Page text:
excerpt REGNUM PUERILE I was pondering, among other things, about the ways of ogres and dragons, as people were wont to talk about them so much. They were bad, they were mad, they were downright evil – and frightening, though not existing in point of fact. This must have been where I derived the conviction that even what does not exist can harm you as much as what does exist. That it is not the things' existing or not existing that matters, but what they can do to you. For example, the idea of a wraith makes your bones melt into a soft pulp. Not to mention the eerie feeling enveloping you when there's nothing palpable to terrify you – but it does nevertheless terrify you without you understanding this fear. I can't understand it now either. The fear of NOTHING. Then I would blow the image of the lizard up, till it loomed big enough to make me think that these creatures must have been the contemporaries, for example, of our ancestors, the Dacians; then I let myself picture them as still living in the deep penumbra of the forests, the seas, the oceans or on the lake bottoms. I would film with the mind's eye, just as in a picture blown very big, then as in a hologram image that I was gently getting into, seeing the crystal palaces so near, or the ice palace in Andersen's tale. And all the ice melted under the shower of the next images in sequence. I could imagine variants of the scene in which Hansel and Gretel heave the witch into the heat of the glowing oven, leaving her there as a disgusting form of roast meat. And then I'd see right in front of my closed eyelids a huge turkey fledged off, naked, covered with a caramel crust and with a roast apple showing forth from its backside. I'd then see a full-fledged turkey standing straight supported on his own rightful skeleton, turning a man on the roast spindle; it felt like so many times before, when, while eating some cooked animal's meat, I would see myself in its stead, imagining I were it and lying on the plate myself as the animal was lifting its fork and knife to carve me. The turkey was carelessly forking up and down on his plate a man, a child. Hansel. And Gretel. Then myself. The sinister image would then melt into the shadowy slide show of the forests of pewter, of silver, of gold – on the play-board of the game with the Dwarfy Man. Here the several testing moves would come up to challenge you: the encounter with the bear, the wolf, the old dwarf standing cross-armed to detain you on the spot, or the dwarf who – otherwise so serenely merry in his disposition – was sending you back to the start – I would jump over the wild hog or the sly fox only to arrive, frozen like a regular block of ice, and projected astride the sledge drawn by a hare, at the terminus: that hut which was waiting with its door open, and lit fantastically, where a last dwarf stood, ushering you in at the door, seated on a tree stump. I for one would never enter the hut, I don't know why. I preferred to remain at the door, stone cold and happy. Then I'd retrace my steps to the beginning of the road. And – I'd cast the dice again. There were quite a lot of other things crossing my mind, then, deliciously nauseating things or obscene refrains whose sense I could not discern, but I knew they were in the forbidden class of "dirty words." The sinful rhythm got imprinted somewhere in my mind, traveling from one ear to another. What I liked most, as I lay with my eyes closed, was to slide. I enjoyed so much sliding and getting dizzy! In fact, my favorite games were the ones that put me in a state of fear and dizziness. I'd made friends with a bigger boy who played with me at being the airplane. He'd grab me by one hand and one foot and he'd make me spin till he got tired of it, as I never protested or cried like other girls myself, and when he put me down in the grass, letting go of my ankle that had been in his grip, I had the clear sensation of spilling myself out, trickling into the earth at big length, like thaaaaat, slowly, very slowly, and becoming a paste of flesh and brains, a warm pulp, a lively, turbid fluid. I was lying on the earth, feeling sick as the surrounding world changed its 'substance' repeatedly (I have no better explanation to offer for the sensation I felt) – then everything became clear, purified again. Nemira, 1997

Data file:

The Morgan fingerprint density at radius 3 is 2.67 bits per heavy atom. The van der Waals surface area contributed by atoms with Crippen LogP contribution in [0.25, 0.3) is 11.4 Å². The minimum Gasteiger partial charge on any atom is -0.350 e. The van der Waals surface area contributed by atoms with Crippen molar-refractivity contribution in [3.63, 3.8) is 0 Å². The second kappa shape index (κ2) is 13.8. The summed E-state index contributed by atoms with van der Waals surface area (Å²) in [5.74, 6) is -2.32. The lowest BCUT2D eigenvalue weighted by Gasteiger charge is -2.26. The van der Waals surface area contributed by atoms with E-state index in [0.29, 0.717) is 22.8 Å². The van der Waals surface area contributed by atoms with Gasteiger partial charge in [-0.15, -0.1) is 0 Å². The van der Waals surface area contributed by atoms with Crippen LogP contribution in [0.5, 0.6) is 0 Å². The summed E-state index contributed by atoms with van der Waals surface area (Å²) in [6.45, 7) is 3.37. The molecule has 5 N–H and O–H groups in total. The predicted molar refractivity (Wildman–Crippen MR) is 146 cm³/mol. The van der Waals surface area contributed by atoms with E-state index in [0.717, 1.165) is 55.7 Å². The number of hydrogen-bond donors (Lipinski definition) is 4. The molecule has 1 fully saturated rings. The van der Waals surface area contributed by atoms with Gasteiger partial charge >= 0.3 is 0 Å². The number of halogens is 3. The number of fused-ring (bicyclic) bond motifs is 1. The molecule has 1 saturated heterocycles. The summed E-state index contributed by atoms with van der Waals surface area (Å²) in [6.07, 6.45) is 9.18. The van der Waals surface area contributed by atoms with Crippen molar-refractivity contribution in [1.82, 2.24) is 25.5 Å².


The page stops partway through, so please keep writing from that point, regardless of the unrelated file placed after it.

by Simona Popescu (b. 1965)